I “make” God big when I share stories of how He works mightily even in the smallness of my little life.
When will the kids grow up? When is our ministry going to take off? When are we going to get to go out on a date together again? These thoughts come in waves as I rush from one event to the next always wishing the next more comfortable phase would usher itself in while I’m scrambling to catch up to the chaos of the one that came before. I want the fruits of my labors like yesterday, and I really wish we could just get a hurry up on this harvest we’re waiting for. Oh, and when is it okay to rest? Here I am again waiting, wishing, and whining.
In this rush which seems far too routine to me, I wonder what I am missing. I don’t have to search long to find my answer.
Pray without ceasing.
In every thing give thanks: for this is the will of God in Christ Jesus concerning you.
1 Thessalonians 5:16-18
It really couldn’t be more clear than that. While the present may not be savory, it can be sanctifying. I can daily find reason to rejoice rather than rush to the next better thing. The King of the Universe reigns also over my days. I fail never to have the opportunity to commune with him as friend with friend. And I happen to believe that this encouragement to give thanks in every thing is good advice for today, tomorrow and this season and the next one. Actually, forever because I’m told it’s God’s will concerning me, and I know He won’t change His mind on that matter. I want to see what this looks like in daily practice. Do you?
I was tempted to list off a series of complaints so that you may see where I’m coming from with this post but decided to refrain because rehearsing and repeating disappointments is rarely, if ever, conducive to any type of spiritual encouragement. Since that is what this space is for, I’ll keep those between me and the Lord. I know He can handle them and will think no less of His beloved for dumping them at His feet. In short, it seems we are in one of those “one thing after another” seasons. I know you know what I am talking about. It’s been harder and harder to add something each day to my “Good List,” and sometimes the entries hint at the struggle of the day.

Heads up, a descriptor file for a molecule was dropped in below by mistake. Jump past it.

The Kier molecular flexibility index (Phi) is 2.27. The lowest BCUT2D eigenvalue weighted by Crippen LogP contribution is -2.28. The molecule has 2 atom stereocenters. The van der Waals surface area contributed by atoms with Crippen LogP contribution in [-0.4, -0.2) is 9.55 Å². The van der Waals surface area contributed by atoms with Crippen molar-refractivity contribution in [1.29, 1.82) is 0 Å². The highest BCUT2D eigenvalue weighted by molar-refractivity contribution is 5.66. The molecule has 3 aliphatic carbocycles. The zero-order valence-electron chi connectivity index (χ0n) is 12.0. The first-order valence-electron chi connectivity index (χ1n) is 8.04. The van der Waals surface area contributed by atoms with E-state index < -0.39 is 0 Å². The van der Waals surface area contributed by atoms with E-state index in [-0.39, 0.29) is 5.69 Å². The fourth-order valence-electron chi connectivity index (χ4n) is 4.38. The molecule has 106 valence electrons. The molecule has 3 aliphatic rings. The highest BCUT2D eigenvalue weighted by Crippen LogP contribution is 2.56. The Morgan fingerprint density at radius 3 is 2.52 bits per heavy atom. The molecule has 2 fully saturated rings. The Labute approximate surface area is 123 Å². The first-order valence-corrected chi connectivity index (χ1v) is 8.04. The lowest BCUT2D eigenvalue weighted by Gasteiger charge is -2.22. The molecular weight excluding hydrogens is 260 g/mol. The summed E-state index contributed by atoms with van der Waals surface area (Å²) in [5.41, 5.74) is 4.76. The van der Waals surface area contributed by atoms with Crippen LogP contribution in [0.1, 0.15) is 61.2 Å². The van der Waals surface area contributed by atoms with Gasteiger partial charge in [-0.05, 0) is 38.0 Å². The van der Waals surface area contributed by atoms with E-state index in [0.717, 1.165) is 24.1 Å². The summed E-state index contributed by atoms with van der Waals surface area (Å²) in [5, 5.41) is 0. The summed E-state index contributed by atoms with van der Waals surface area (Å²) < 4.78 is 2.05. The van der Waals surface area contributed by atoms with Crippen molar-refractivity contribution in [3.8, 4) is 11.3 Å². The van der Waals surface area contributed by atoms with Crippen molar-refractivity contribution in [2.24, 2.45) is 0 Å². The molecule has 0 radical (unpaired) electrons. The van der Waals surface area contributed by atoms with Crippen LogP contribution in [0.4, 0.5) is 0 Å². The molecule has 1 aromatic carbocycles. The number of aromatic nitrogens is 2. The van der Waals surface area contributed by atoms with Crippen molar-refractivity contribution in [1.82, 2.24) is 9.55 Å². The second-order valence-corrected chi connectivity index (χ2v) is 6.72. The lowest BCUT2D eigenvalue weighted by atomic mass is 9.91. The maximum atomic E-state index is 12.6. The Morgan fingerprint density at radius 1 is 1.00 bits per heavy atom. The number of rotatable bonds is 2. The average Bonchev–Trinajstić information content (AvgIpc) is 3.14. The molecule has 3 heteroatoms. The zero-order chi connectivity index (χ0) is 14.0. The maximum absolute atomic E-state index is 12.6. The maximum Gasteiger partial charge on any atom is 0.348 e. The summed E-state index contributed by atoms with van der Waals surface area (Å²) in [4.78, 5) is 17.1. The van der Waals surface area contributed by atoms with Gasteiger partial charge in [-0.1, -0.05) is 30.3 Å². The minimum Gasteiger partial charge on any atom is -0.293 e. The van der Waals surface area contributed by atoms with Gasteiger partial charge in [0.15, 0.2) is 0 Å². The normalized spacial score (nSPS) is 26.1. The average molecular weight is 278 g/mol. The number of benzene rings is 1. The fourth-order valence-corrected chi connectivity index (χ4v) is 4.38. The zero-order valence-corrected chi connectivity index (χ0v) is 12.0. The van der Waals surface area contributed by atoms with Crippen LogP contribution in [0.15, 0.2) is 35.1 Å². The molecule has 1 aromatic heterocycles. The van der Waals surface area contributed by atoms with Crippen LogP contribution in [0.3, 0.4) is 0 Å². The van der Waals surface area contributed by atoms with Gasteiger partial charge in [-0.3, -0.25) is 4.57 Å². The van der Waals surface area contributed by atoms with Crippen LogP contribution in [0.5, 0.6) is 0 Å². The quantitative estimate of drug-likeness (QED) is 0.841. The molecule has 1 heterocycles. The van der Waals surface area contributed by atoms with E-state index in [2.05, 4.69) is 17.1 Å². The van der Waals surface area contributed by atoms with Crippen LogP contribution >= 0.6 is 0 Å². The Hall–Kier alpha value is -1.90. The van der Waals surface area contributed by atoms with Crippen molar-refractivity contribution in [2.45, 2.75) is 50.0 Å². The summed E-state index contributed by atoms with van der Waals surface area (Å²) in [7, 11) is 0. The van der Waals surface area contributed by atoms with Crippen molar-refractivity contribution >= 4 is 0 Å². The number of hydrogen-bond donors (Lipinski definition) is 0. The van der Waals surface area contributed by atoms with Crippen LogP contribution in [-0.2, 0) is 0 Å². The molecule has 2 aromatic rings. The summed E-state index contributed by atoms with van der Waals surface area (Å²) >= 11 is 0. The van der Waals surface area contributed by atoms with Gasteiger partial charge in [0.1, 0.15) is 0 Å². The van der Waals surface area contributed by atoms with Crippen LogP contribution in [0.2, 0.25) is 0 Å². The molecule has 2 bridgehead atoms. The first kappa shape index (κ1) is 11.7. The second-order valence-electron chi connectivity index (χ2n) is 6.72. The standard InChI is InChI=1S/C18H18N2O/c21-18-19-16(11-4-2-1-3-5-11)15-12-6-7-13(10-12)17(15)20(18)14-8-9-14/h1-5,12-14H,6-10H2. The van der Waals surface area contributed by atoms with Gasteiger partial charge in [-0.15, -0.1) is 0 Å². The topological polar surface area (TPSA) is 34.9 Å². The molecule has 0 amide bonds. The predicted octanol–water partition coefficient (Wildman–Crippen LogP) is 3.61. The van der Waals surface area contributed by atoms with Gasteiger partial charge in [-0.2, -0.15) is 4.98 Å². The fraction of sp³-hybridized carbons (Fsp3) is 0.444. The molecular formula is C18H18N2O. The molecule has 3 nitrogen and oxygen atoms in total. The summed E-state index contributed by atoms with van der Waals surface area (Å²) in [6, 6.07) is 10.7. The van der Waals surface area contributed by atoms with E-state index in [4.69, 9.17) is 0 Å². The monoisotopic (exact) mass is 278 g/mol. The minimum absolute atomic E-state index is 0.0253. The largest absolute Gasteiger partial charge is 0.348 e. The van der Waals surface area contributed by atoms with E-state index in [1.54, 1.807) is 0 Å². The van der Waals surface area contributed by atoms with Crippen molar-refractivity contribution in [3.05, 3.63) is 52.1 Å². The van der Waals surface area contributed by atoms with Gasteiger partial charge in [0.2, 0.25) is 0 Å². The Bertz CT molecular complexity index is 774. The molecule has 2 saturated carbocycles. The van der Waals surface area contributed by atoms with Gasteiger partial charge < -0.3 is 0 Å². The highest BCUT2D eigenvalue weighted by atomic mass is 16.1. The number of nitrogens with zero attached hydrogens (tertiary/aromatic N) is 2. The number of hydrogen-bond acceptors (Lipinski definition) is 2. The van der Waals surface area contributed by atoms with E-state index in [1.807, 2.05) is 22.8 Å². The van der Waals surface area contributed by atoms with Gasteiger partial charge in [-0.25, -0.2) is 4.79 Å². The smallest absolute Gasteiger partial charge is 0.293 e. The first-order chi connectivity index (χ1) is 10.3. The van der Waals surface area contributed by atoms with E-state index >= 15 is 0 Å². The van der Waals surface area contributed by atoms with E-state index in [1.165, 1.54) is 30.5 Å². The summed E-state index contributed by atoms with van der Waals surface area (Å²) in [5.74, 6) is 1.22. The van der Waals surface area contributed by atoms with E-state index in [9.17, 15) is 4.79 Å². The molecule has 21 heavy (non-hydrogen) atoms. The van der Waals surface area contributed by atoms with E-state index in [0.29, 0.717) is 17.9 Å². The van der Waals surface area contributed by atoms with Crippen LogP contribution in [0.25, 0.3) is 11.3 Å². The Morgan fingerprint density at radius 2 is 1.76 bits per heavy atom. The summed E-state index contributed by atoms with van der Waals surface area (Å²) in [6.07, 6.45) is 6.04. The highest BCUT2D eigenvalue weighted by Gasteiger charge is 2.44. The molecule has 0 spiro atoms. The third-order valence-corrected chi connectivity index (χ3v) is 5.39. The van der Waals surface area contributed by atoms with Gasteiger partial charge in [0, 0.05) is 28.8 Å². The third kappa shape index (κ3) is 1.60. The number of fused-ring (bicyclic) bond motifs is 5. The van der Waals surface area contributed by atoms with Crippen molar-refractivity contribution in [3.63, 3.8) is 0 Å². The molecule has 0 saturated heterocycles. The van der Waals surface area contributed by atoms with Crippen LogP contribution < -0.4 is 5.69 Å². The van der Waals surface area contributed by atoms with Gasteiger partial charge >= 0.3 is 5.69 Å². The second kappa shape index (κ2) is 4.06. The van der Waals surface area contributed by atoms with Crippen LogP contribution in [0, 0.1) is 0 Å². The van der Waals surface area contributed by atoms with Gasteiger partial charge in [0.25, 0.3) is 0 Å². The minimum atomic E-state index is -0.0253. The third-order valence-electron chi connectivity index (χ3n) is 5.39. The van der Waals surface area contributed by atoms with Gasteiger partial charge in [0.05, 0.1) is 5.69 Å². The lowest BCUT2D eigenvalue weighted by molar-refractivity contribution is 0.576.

God is worthy of praise and honor even when the circumstances at hand are less than ideal. In these honestly unwelcome times I praise Him for who He is; this is my lifeline. I know that, unlike my chameleon-esque circumstances, He never changes. I praise Him that everything He gives me is good — even if it feels nothing but bad at the time. It is not second nature to do this, but I play it on repeat until it feels right. Because it is. I pray over time that this repetitive recitation will become firmly planted in my heart and mind until it is not a last resort but a first response.
And I’ll ask God in His grace to allow this period of piling up disappointments be a mark in my life which I can look back on. Looking at this monument of His understated grace, I’ll see how He was right there when I finally peeked out from under the mess to look for Him. Oh, that I would see every trial as an opportunity to worship Him for who He is while trusting Him to do what He does best! Worship is never wasted, and His work in my life is only good.
I can shut down and stare down the issues of life, willing them to go away or I can fall upon God’s grace as I heap upon Him the depths of disappointment and disillusionment that would scare anyone else off. He’s big enough to carry every ounce of it and loves me enough to never suggest it is a burden. He bore every ounce of my sin on the Cross, so this is cake for Him.
Even as He carries mine, He’s got plenty of room left to take yours, too. It’s so freeing to hand them over. You can lift those empty hands to worship Him. Worship is never wasted and His work in your life is only good.